Are your pedaling like a Merckx or paddling like a Mallard ? Are you sitting on a bike or a barrel ?
If the Q Factor really matters, how come nobody talks about it ?
Good questions.


 Recently we`ve noticed that some cranks are too wide between the pedal holes, placing your feet to far apart. We didnt come up with this idea out of thin air, but from riding assorted cranks, and feeling right on some, wrong on others.
 So we measured the distance between the outside of the cranks at the pedal hole, and called it "Q".
 There are exceptions, but the rule is this: Single chainwheel cranks have narrower Qs than
 If your frame is too wide     fig.1
 at either point, many good
 cranks wont fit !
doubles, which are narrower than triples; and cold-forged cranks have thinner arms, and consequently tend to have narrower Qs than hot forged cranks. Melt-forged, or pressure-cast cranks generally have the thickest arms and the widest Qs.
 To measure Q, mark a line (with tape or pen) on the front middle of the seat tube, or the the back middle of the down tube, then measure from that point to the outside of each crankarm.
 The narrowest track cranks measure 128mm or so, the widest mountain bike triples are up around 178mm. Campy Super Record cranks (the old ones), as a reference, are 135mm-137mm.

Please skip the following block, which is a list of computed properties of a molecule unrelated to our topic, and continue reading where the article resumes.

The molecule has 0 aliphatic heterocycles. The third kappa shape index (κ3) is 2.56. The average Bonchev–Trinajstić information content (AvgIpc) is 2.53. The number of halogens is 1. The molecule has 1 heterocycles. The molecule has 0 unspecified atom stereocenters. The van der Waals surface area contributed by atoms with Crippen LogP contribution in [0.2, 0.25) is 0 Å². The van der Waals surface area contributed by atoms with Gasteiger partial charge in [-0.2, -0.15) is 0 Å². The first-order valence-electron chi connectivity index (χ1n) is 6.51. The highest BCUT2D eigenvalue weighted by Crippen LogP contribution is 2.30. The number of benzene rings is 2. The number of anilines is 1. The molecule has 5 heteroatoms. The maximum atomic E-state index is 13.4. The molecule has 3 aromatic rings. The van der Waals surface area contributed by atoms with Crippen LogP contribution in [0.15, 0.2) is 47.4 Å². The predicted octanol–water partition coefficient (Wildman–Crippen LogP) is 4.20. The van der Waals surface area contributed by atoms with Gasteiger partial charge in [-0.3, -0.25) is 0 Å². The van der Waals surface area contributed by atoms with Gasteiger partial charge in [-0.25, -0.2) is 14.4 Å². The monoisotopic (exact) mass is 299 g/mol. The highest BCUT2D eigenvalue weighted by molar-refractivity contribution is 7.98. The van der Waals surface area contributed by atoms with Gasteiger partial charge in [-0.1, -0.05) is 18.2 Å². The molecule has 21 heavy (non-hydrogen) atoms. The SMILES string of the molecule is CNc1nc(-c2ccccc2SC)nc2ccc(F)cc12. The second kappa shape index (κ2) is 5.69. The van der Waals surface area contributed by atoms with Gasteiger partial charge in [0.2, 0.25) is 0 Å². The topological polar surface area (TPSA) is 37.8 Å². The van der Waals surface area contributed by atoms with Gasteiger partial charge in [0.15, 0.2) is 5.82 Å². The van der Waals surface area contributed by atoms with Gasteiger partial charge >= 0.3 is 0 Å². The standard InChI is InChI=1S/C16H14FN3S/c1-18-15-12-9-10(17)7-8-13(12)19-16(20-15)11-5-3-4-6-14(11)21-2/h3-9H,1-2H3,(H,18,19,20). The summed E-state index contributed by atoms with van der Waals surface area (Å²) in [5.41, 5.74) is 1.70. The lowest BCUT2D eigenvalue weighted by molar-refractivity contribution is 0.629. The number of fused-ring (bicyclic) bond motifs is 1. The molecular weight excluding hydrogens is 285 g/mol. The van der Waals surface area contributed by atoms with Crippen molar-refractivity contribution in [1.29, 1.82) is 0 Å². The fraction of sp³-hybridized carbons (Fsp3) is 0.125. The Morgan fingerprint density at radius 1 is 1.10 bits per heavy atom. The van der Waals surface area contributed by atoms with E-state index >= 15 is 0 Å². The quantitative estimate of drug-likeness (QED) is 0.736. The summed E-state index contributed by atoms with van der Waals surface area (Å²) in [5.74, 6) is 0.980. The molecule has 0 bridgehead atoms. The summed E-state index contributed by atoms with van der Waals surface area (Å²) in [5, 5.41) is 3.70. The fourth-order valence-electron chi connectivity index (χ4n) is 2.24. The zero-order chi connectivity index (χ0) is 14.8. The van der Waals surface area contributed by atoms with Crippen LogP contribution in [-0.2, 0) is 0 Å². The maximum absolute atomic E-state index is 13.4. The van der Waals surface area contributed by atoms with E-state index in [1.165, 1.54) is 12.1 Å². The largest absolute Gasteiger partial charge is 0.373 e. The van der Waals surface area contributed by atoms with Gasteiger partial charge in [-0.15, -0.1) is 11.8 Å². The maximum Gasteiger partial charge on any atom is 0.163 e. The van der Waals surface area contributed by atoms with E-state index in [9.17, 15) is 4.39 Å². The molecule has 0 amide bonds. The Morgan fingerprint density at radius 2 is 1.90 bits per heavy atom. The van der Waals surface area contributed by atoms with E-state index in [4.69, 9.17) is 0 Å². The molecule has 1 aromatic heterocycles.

"Low profile" cranks tend to have wider Qs than traditional, box-style cranks. (fig 2) Traditional European box-style cranks, consistenly win the low-Q awards.
 Does Q matter ? Well, we think it does. Your foot-to-foot distance matters when you run or jump, your feet fall into place naturally, but when you pedal a bike, you take whatever the cranks provide. Shortlegged riders ride the same Qs as long-legged riders, so, for any given Q, they pedal more bow-legged.
 You can change your bikes Q by changing the BB spindle, the cranks, or both. But its possible
that when you put on a shorter spindle, the inner chainring will hit the chainstay. (see A, fig. 1) This frame dimension isnt standardized, and some frames are just plain wide here.
 Another potential hangup is the crankarms hitting the chainstays. (B, fig. 1) Frame dimensions arent standardized here, either.
 Bridgestone frames are narrower than most at points A and B, so they accommodate cranks with narrow Qs. Since Q affects how your muscles and joints work, we dont sacrifice it for the dubious benefit of maximum mud clearance. (If you have to ride in sticky mud, skinny tires, not fatter frames, are the way to go).
 In the past 5 years Qs have been getting wider and wider to accommodate frames which are increasingly wide at A and B. This widening does not correspond to any change in human physiology, and we offer these 91 Bridgestones as a well-thought out alternative.


For more information on Q factor, read Bicycle Guide, Aug. 90. And for specific Q factor information on Bridgestone bikes, refer to the spec sheets on the back pages.


A typical "low profile" stands higher than a NON "low-pro" cranc !                                              fig.2
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